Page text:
5: Conclusions and Recommendations

The world is entering uncharted waters as climate change drives unprecedented global environmental, societal, and economic disruption. We know change is coming, but the extent, direction, and magnitude
of this change remains uncertain. Canada needs more clarity on how to chart our course through these uncertain waters. This starts with understanding what we are ultimately trying to achieve.

Canada and Canadians can weather the storm—but only if we take an integrated approach to preparing for the changes that are coming. We can manage risks and capture opportunities. We can protect and support those who are vulnerable. And we can leverage our ability to influence global outcomes. This implies a broader set of climate change goals and objectives than we have seen in the past, that better reflect the diversity of needs and interests across Canada. Climate change has wide-reaching implications for Canada; to prepare, our response must be just as broad.

Well-designed climate policies—at all level of governments—can help Canada make deliberate choices that lead to cleaner and more inclusive growth, and a resilient and prosperous future for Canada. To chart Canada’s course, we must build on our successes, moving toward broader, more ambitious, more coordinated, and more integrated policy solutions (Figure 8).

FIGURE 8: Charting our Course on Climate Change

To move forward, we propose four recommended next steps for all levels of Canadian governments to consider:

Canadian governments should broaden objectives for climate policy

Historically, governments have focused on relatively narrow objectives (achieving emissions-reduction targets, managing specific climate risks). Yet we have often failed to deliver on these objectives, and we remain largely unprepared for future challenges. A broader perspective on policy design—looking beyond the narrow lenses of mitigation, adaptation, and clean growth—can help to clarify what governments are trying to achieve, embed climate change objectives in all policy choices, and guide more innovative policy solutions. By linking objectives more directly to the welfare of Canadians, this approach can also build a broader coalition of support for action.

Canadian governments—at all levels—have roles to play in delivering a future Canada that is resilient to the changes ahead, for our climate and our economy.

Canadian governments should embrace Canada’s role in global outcomes

Canada has the potential to influence global change, rather than merely respond to it. We are among the largest economies in the world and have a seat at the table of global leadership through organizations such as the United Nations, G7 and G20. We are also one of the world’s largest emitters. We should think strategically about what we can do to drive the action needed to produce better global outcomes. For example, we can demonstrate global leadership through our own actions, we can work internationally to help solve policy challenges that are driving global risks, and we can develop technologies and products that make transition easier and more cost- effective—while realizing economic benefits and new opportunities for Canadian businesses and workers.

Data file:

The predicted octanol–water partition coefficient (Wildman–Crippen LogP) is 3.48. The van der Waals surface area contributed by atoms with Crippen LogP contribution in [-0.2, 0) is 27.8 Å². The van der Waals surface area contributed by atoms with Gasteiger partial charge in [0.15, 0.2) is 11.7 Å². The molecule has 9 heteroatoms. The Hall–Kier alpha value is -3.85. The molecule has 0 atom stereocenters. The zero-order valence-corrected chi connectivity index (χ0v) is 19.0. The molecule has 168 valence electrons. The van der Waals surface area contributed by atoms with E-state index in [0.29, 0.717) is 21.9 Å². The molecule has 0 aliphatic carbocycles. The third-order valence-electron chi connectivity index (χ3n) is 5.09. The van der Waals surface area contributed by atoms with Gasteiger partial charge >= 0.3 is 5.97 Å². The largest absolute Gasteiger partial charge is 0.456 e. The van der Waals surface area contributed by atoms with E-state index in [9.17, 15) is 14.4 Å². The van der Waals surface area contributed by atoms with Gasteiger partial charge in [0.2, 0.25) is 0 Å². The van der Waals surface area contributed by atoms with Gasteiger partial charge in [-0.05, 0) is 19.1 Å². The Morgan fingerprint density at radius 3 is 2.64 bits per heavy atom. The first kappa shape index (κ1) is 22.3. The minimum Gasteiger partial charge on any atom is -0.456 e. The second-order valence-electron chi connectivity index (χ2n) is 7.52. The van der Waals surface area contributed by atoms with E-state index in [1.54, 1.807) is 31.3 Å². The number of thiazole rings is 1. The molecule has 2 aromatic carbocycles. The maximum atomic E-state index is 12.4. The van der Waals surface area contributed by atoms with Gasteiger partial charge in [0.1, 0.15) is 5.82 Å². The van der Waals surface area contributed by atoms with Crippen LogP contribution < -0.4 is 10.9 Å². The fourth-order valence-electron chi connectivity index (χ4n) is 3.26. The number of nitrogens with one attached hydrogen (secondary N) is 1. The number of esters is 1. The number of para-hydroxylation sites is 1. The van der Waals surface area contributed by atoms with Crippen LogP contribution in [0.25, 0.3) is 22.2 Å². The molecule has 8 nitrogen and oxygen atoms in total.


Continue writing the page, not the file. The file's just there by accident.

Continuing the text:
Canadian governments should expand the scope, scale, and pace of climate policies

It is not enough to just develop policies aimed at addressing climate change. The policies must also have sufficient ambition. This means expanding the coverage of policies across regions, issues, and sectors, ramping up the magnitude of change, and tightening the timeframe for achieving results. We need to think about where we want to be in 2050 and beyond, and work backwards to determine optimal pathways and choices. Decisions made today should lay the groundwork for long-term success. Canada has made considerable progress in the last decade, but overall action has not been commensurate with the scale of the challenges ahead.

Those analysing and developing policy options should seek out integrated solutions that drive multiple benefits

The complexity and multi-dimensional nature of climate change, combined with the need for greater ambition, demands a more integrated and comprehensive approach to finding solutions. The most effective policies will achieve multiple benefits across a range of climate change and other policy objectives. But the best way to identify and develop these policies is by breaking down traditional policy silos and bringing people with different expertise, backgrounds, and perspectives together.

Our proposed next steps for Canada are not easy, but they are achievable. Success will rely on strong leadership, openness to new ideas, willingness to collaborate, and innovative thinking.

Research organizations such as the Canadian Institute for Climate Choices can support Canada’s journey to 2050 and beyond by bringing together top experts from a range of disciplines to analyse pathways, evaluate policy options, and point to solutions that serve the best interests of current and future generations of Canadians.

This report is only a starting point. It frames important new policy and research questions. Hard work from a very broad group of Canadians will be required to answer these questions and help guide Canada to a resilient and prosperous future with cleaner and more inclusive growth.

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